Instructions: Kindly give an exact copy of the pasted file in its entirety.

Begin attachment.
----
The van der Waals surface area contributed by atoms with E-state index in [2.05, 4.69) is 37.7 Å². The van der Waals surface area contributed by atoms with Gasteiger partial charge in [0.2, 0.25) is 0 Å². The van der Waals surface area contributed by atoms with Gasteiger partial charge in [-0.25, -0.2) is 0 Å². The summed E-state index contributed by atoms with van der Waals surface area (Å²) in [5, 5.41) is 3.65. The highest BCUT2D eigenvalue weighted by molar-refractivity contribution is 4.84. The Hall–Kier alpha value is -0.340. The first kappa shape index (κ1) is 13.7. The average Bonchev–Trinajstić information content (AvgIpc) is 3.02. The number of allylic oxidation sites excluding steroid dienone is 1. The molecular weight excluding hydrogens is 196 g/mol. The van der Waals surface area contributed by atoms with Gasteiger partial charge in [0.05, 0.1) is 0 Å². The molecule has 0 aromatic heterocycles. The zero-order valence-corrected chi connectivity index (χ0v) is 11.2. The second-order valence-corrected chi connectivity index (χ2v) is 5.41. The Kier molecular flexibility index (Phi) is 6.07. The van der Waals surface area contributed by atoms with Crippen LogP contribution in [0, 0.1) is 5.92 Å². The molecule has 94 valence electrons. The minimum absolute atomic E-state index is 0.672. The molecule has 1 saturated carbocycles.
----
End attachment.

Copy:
The van der Waals surface area contributed by atoms with E-state index in [2.05, 4.69) is 37.7 Å². The van der Waals surface area contributed by atoms with Gasteiger partial charge in [0.2, 0.25) is 0 Å². The van der Waals surface area contributed by atoms with Gasteiger partial charge in [-0.25, -0.2) is 0 Å². The summed E-state index contributed by atoms with van der Waals surface area (Å²) in [5, 5.41) is 3.65. The highest BCUT2D eigenvalue weighted by molar-refractivity contribution is 4.84. The Hall–Kier alpha value is -0.340. The first kappa shape index (κ1) is 13.7. The average Bonchev–Trinajstić information content (AvgIpc) is 3.02. The number of allylic oxidation sites excluding steroid dienone is 1. The molecular weight excluding hydrogens is 196 g/mol. The van der Waals surface area contributed by atoms with Gasteiger partial charge in [0.05, 0.1) is 0 Å². The molecule has 0 aromatic heterocycles. The zero-order valence-corrected chi connectivity index (χ0v) is 11.2. The second-order valence-corrected chi connectivity index (χ2v) is 5.41. The Kier molecular flexibility index (Phi) is 6.07. The van der Waals surface area contributed by atoms with Crippen LogP contribution in [0, 0.1) is 5.92 Å². The molecule has 94 valence electrons. The minimum absolute atomic E-state index is 0.672. The molecule has 1 saturated carbocycles.